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Mesh Analysis Problem

  1. Dec 5, 2007 #1
    1. The problem statement, all variables and given/known data
    Use mesh analysis to find the current through the 4 Ohm resistor.


    2. Relevant equations



    3. The attempt at a solution
    From this circuit I managed to work out the three mesh equations using mesh analysis.

    Mesh 1 = 7I1 + 4I2 = 67
    Mesh 2 = -4I1 + 15I2 - 6I3 = 152
    Mesh 3 = -6I2 + 13I3 = 74

    Are these mesh equations correct.
    From this point in the question how do I calculate the current through the 4 ohm resistor. I know you use simultaneous equations but I can't get the correct answer. Please help.
     

    Attached Files:

  2. jcsd
  3. Dec 5, 2007 #2
    I am unable to view the .jpg. Does one of the moderators know why that is? I'm using the Firefox browser.
     
  4. Dec 5, 2007 #3
    I also use firefox and it works for me. Have you tried internet explorer?
     
  5. Dec 5, 2007 #4
    IE doesn't work either. I see the little symbol for a broken link. Maybe the link points to something which is on your own computer, but not accessible through the internet. Can you post the URL to the picture as simple text?
     
  6. Dec 5, 2007 #5
    I tried uploading it again.
     

    Attached Files:

  7. Dec 5, 2007 #6
    still not working for me. If you right click on it and then click properties, what is the URL?
     
  8. Dec 5, 2007 #7
  9. Dec 5, 2007 #8
    Well, now the link is working! I wonder what changed?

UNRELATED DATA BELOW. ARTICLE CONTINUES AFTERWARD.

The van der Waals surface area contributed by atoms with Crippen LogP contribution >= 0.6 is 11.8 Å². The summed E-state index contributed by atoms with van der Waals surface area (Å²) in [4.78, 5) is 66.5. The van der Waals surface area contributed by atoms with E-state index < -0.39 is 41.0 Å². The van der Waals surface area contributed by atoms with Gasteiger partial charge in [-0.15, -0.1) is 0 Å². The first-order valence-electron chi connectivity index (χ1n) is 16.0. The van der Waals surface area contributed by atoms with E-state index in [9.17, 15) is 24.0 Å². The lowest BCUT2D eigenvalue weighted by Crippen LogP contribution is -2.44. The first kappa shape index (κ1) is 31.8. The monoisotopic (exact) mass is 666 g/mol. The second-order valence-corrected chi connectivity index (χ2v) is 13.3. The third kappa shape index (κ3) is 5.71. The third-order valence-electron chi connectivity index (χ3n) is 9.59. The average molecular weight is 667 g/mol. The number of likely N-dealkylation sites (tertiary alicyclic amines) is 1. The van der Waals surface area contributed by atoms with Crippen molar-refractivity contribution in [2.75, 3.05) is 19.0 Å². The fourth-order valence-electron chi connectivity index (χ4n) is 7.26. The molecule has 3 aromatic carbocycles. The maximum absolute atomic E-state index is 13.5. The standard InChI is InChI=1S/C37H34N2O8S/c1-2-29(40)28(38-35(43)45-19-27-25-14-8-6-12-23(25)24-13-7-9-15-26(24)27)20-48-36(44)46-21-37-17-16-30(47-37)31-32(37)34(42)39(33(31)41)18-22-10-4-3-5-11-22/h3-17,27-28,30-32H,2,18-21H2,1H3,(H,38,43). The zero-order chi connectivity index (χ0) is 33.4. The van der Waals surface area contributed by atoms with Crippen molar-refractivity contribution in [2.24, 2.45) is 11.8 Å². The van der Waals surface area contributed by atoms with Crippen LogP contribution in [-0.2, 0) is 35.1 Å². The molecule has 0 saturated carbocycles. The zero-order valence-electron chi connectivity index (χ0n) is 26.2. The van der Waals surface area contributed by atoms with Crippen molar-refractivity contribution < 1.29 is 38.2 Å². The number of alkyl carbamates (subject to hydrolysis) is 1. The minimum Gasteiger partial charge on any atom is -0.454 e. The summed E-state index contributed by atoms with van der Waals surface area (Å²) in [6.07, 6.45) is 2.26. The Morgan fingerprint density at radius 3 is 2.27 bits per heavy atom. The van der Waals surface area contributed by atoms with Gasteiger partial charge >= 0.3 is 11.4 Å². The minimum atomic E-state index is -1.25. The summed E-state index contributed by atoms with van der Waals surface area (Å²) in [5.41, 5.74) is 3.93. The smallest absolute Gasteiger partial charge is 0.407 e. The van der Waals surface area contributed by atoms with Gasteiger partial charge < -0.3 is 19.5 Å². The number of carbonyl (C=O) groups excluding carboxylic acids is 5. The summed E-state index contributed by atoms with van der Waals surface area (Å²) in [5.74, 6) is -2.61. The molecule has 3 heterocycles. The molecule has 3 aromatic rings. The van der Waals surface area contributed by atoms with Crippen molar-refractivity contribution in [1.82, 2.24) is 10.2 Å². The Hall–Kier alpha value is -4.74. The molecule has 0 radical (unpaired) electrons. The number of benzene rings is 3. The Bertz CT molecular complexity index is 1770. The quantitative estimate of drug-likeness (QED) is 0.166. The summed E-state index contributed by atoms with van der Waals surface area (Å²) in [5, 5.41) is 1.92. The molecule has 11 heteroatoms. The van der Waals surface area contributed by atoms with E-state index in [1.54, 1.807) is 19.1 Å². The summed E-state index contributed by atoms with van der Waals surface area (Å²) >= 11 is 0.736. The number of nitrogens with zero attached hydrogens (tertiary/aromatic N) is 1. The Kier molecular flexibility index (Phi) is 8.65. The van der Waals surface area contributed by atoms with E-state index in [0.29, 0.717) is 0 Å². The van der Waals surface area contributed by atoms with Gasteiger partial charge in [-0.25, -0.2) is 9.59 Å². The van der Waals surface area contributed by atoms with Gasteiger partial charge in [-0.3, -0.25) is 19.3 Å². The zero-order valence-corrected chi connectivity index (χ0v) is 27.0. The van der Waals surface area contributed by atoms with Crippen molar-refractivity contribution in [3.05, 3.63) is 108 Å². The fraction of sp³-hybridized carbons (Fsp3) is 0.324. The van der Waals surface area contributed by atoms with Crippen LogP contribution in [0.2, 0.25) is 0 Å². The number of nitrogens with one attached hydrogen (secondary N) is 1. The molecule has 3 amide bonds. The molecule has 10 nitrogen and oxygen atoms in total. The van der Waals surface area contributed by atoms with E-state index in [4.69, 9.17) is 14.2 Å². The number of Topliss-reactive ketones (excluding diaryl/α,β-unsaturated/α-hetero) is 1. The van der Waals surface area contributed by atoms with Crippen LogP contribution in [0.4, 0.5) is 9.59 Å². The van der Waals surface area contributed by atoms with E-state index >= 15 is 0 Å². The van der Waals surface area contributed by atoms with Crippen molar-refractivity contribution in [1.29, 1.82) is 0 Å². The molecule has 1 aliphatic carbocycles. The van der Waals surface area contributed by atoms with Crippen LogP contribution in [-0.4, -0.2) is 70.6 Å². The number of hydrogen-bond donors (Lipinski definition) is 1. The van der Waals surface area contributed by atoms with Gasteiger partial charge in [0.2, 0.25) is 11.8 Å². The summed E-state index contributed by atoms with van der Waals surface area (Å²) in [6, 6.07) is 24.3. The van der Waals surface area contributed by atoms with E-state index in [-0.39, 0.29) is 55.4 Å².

Your equations are a little bit off. I get:

    7 I1 - 4 I2 + 0 I3 = 67

    -4 I1 + 15 I2 - 6 I3 = -152

    0 I1 - 6 I2 + 13 I3 = 74

    Don't forget that the current in R4 is not just one of these currents; it's I1 - I2.

    Do these equations give you the correct result? Do you see where you went wrong?
     
  10. Dec 6, 2007 #9
    the correct equation is :
    7 I1 - 4 I2 = 67

    -4 I1 + 15 I2 - 6 I3 = -152

    - 6 I2 + 13 I3 = 74
     
  11. Dec 6, 2007 #10
    the correct equation

    the correct equation is :
    7 I1 - 4 I2 = 67

    -4 I1 + 15 I2 - 6 I3 = -152

    - 6 I2 + 13 I3 = 74
    Use matrix to find the value of I1,I2 and I3 then u find he value of current in 4 ohm is
    4I1-4I2=IR4
     
    Last edited: Dec 6, 2007
  12. Dec 6, 2007 #11
    Thanks.
    I now have a question about analysis of a circuit containing three meshes.
    When you get an equation e.g:

    -11.3I1 + 9.1I2 +0I3 = 18
    9.1I1 -23.4I2 + 6.8I3 = -18
    0I1 + 6.8I2 -10.1I3 = -3

    How do you find the individual currents in this case. I read you can use Gaussian Elimination. How does that work in this case. Thanks.
     
  13. Dec 6, 2007 #12
    The easier u use crimer rule :



    I1= (detB/detA)

    I2=(detC/detA)

    I3=(detD/detA)

    where

    A=

    -11.3000 9.1000 0
    9.1000 -23.4000 6.8000
    0 6.8000 -10.1000


    B=

    -11.3000 9.1000 18.0000
    9.1000 -23.4000 -18.0000
    0 6.8000 -10.1000


    C=


    -11.3000 18.0000 0
    9.1000 -18.0000 6.8000
    0 -3.0000 -10.1000



    D=


    18.0000 9.1000 0
    -18.0000 -23.4000 6.8000
    -3.0000 6.8000 -10.1000




    To find the det .....for example let take matrix X=


    a b c
    d e f
    g h i


    be careful about the sign which it equivelent to

    + - +
    - + -
    + - +

    det(X)=a (ei-hf)-b(di-gf)+c(dh-ge)


    and so on......
     
  14. Dec 6, 2007 #13
    Thanks, that helps me a lot. I've learned matrices before but I've completely forgotten. Thanks for reminding me.
     
  15. Dec 6, 2007 #14
    This forum isn't really the place to explain Gaussian elimination.

    Go read: http://en.wikipedia.org/wiki/Gaussian_elimination.

    Another alternative is to get a calculator that can do matrix arithmetic, or a program for your PC, such as Scilab.
     
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